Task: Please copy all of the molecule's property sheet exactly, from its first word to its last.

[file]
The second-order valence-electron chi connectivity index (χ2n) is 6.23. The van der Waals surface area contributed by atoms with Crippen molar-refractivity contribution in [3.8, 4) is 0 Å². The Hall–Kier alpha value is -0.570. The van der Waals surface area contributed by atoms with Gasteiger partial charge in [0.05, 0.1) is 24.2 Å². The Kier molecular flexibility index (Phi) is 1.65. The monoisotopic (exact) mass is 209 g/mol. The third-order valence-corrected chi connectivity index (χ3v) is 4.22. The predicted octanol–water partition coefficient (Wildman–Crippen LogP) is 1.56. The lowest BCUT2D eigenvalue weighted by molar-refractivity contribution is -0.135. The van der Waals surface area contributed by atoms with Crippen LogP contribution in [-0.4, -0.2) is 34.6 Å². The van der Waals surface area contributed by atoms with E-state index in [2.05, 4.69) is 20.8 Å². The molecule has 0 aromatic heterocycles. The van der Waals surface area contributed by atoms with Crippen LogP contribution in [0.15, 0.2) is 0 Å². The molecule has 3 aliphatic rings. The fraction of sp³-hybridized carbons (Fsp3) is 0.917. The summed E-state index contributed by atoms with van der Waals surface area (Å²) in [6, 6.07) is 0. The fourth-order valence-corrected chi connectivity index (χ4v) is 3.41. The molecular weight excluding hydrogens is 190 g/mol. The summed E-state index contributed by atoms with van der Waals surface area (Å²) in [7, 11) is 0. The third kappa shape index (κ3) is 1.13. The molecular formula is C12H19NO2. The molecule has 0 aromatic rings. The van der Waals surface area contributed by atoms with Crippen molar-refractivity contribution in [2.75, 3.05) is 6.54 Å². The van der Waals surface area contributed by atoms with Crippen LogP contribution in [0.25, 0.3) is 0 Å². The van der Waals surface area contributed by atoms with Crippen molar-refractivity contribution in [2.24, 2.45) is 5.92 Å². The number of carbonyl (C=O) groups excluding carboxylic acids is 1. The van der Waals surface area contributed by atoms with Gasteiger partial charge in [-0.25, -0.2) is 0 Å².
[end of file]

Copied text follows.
The second-order valence-electron chi connectivity index (χ2n) is 6.23. The van der Waals surface area contributed by atoms with Crippen molar-refractivity contribution in [3.8, 4) is 0 Å². The Hall–Kier alpha value is -0.570. The van der Waals surface area contributed by atoms with Gasteiger partial charge in [0.05, 0.1) is 24.2 Å². The Kier molecular flexibility index (Phi) is 1.65. The monoisotopic (exact) mass is 209 g/mol. The third-order valence-corrected chi connectivity index (χ3v) is 4.22. The predicted octanol–water partition coefficient (Wildman–Crippen LogP) is 1.56. The lowest BCUT2D eigenvalue weighted by molar-refractivity contribution is -0.135. The van der Waals surface area contributed by atoms with Crippen LogP contribution in [-0.4, -0.2) is 34.6 Å². The van der Waals surface area contributed by atoms with E-state index in [2.05, 4.69) is 20.8 Å². The molecule has 0 aromatic heterocycles. The van der Waals surface area contributed by atoms with Crippen LogP contribution in [0.15, 0.2) is 0 Å². The molecule has 3 aliphatic rings. The fraction of sp³-hybridized carbons (Fsp3) is 0.917. The summed E-state index contributed by atoms with van der Waals surface area (Å²) in [6, 6.07) is 0. The fourth-order valence-corrected chi connectivity index (χ4v) is 3.41. The molecular weight excluding hydrogens is 190 g/mol. The summed E-state index contributed by atoms with van der Waals surface area (Å²) in [7, 11) is 0. The third kappa shape index (κ3) is 1.13. The molecular formula is C12H19NO2. The molecule has 0 aromatic rings. The van der Waals surface area contributed by atoms with Crippen molar-refractivity contribution in [2.75, 3.05) is 6.54 Å². The van der Waals surface area contributed by atoms with Crippen LogP contribution in [0.25, 0.3) is 0 Å². The van der Waals surface area contributed by atoms with Crippen molar-refractivity contribution in [2.24, 2.45) is 5.92 Å². The number of carbonyl (C=O) groups excluding carboxylic acids is 1. The van der Waals surface area contributed by atoms with Gasteiger partial charge in [-0.25, -0.2) is 0 Å².